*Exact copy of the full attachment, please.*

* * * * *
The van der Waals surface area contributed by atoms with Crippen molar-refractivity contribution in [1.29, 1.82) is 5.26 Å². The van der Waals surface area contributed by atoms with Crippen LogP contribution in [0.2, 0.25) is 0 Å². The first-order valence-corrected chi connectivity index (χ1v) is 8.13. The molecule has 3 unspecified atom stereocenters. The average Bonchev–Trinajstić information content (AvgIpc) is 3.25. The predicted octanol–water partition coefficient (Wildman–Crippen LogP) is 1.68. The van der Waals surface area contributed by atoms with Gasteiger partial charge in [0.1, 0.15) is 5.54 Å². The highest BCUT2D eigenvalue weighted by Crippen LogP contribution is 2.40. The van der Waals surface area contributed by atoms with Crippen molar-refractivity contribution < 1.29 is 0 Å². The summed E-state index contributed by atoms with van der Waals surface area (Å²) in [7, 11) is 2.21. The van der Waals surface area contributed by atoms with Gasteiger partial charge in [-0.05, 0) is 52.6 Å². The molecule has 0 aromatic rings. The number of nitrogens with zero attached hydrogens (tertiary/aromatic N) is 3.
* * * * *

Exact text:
The van der Waals surface area contributed by atoms with Crippen molar-refractivity contribution in [1.29, 1.82) is 5.26 Å². The van der Waals surface area contributed by atoms with Crippen LogP contribution in [0.2, 0.25) is 0 Å². The first-order valence-corrected chi connectivity index (χ1v) is 8.13. The molecule has 3 unspecified atom stereocenters. The average Bonchev–Trinajstić information content (AvgIpc) is 3.25. The predicted octanol–water partition coefficient (Wildman–Crippen LogP) is 1.68. The van der Waals surface area contributed by atoms with Gasteiger partial charge in [0.1, 0.15) is 5.54 Å². The highest BCUT2D eigenvalue weighted by Crippen LogP contribution is 2.40. The van der Waals surface area contributed by atoms with Crippen molar-refractivity contribution < 1.29 is 0 Å². The summed E-state index contributed by atoms with van der Waals surface area (Å²) in [7, 11) is 2.21. The van der Waals surface area contributed by atoms with Gasteiger partial charge in [-0.05, 0) is 52.6 Å². The molecule has 0 aromatic rings. The number of nitrogens with zero attached hydrogens (tertiary/aromatic N) is 3.